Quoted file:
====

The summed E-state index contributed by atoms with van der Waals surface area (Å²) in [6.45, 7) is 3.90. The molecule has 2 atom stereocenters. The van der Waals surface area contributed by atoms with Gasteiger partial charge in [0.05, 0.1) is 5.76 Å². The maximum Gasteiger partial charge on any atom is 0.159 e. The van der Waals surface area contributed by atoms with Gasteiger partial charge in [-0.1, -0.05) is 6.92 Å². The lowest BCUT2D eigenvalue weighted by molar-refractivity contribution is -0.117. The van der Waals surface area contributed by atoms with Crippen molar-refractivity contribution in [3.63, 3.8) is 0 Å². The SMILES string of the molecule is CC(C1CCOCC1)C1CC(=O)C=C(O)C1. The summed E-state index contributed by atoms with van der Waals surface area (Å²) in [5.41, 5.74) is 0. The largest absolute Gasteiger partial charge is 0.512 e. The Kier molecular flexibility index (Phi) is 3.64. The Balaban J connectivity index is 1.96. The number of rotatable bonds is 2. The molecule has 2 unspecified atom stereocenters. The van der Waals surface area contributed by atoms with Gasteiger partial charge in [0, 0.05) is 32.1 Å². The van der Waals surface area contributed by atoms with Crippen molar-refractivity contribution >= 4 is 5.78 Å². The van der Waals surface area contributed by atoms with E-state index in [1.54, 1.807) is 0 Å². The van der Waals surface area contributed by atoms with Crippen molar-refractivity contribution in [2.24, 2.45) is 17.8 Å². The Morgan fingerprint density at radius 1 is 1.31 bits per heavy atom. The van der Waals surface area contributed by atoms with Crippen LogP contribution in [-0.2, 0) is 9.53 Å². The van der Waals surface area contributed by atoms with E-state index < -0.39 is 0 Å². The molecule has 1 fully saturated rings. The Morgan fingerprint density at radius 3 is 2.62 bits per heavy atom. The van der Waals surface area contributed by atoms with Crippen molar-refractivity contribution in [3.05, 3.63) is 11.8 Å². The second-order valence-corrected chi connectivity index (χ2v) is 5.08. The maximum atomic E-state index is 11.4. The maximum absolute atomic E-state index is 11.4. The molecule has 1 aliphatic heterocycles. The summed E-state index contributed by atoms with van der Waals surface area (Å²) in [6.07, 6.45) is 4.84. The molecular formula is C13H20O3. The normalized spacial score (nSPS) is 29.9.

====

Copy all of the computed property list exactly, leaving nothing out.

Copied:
The summed E-state index contributed by atoms with van der Waals surface area (Å²) in [6.45, 7) is 3.90. The molecule has 2 atom stereocenters. The van der Waals surface area contributed by atoms with Gasteiger partial charge in [0.05, 0.1) is 5.76 Å². The maximum Gasteiger partial charge on any atom is 0.159 e. The van der Waals surface area contributed by atoms with Gasteiger partial charge in [-0.1, -0.05) is 6.92 Å². The lowest BCUT2D eigenvalue weighted by molar-refractivity contribution is -0.117. The van der Waals surface area contributed by atoms with Crippen molar-refractivity contribution in [3.63, 3.8) is 0 Å². The SMILES string of the molecule is CC(C1CCOCC1)C1CC(=O)C=C(O)C1. The summed E-state index contributed by atoms with van der Waals surface area (Å²) in [5.41, 5.74) is 0. The largest absolute Gasteiger partial charge is 0.512 e. The Kier molecular flexibility index (Phi) is 3.64. The Balaban J connectivity index is 1.96. The number of rotatable bonds is 2. The molecule has 2 unspecified atom stereocenters. The van der Waals surface area contributed by atoms with Gasteiger partial charge in [0, 0.05) is 32.1 Å². The van der Waals surface area contributed by atoms with Crippen molar-refractivity contribution >= 4 is 5.78 Å². The van der Waals surface area contributed by atoms with E-state index in [1.54, 1.807) is 0 Å². The van der Waals surface area contributed by atoms with Crippen molar-refractivity contribution in [2.24, 2.45) is 17.8 Å². The Morgan fingerprint density at radius 1 is 1.31 bits per heavy atom. The van der Waals surface area contributed by atoms with Crippen LogP contribution in [-0.2, 0) is 9.53 Å². The van der Waals surface area contributed by atoms with E-state index < -0.39 is 0 Å². The molecule has 1 fully saturated rings. The Morgan fingerprint density at radius 3 is 2.62 bits per heavy atom. The van der Waals surface area contributed by atoms with Crippen molar-refractivity contribution in [3.05, 3.63) is 11.8 Å². The second-order valence-corrected chi connectivity index (χ2v) is 5.08. The maximum atomic E-state index is 11.4. The maximum absolute atomic E-state index is 11.4. The molecule has 1 aliphatic heterocycles. The summed E-state index contributed by atoms with van der Waals surface area (Å²) in [6.07, 6.45) is 4.84. The molecular formula is C13H20O3. The normalized spacial score (nSPS) is 29.9.